Imagine what could happen to your sales if you purposefully set out to establish a relevant and valuable dialogue with moms about your product? Certainly you aren't going to approach it the same way as you would her teenager or tween but can you imagine if she knew you recognized her as your customer?

There are excellent examples of companies who successfully speak to moms and remain hip to the child. Nintendo Wii comes to mind. It has done a wonderful job in teaching moms to play Wii while marketing to their entertainment-centric children. Build a Bear Workshop creates a fun experience for the child while speaking to the mom about values and philanthropy via social media. And of course, Zhu Zhu Pets engaged moms in hosting MommyParties while running commercials on Nick and Disney Channel.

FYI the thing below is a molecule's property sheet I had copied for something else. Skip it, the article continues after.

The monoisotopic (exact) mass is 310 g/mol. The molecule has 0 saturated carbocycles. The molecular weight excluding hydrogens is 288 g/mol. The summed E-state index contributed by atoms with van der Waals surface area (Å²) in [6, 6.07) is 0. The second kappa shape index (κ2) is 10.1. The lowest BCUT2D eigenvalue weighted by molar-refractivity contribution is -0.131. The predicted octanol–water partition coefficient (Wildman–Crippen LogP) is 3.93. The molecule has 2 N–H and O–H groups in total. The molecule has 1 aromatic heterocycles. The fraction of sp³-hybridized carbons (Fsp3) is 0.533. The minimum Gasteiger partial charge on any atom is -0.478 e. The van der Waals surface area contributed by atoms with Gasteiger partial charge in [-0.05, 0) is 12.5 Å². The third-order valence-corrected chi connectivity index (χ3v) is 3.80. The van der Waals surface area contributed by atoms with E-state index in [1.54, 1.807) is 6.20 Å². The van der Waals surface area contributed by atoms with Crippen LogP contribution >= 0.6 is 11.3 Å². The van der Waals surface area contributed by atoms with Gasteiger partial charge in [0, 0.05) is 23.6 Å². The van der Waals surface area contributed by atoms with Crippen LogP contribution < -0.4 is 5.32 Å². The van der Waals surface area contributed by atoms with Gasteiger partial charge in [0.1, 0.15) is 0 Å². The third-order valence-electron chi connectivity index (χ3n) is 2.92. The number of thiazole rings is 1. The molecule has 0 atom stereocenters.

Did any of these brands chase away their core target audience -- the child? Not at all. In fact, I would argue that the engagement of Nintendo with moms made it a whole lot easier for Junior to convince his mom to fork over $300 for a Wii. I also bet that the kids who got the first Zhu Zhu Pets because their moms had access to the product before anyone else thought their blogging mom was super cool!

Fortunately for marketers, gone are the days when one commercial had to fit the entire family. There's a style, strategy and tactic for every segment of consumer, a conversation that a brand can have to multiple people with multiple interests via multiple platforms all at once. That's the magic of social media and consumer generated content.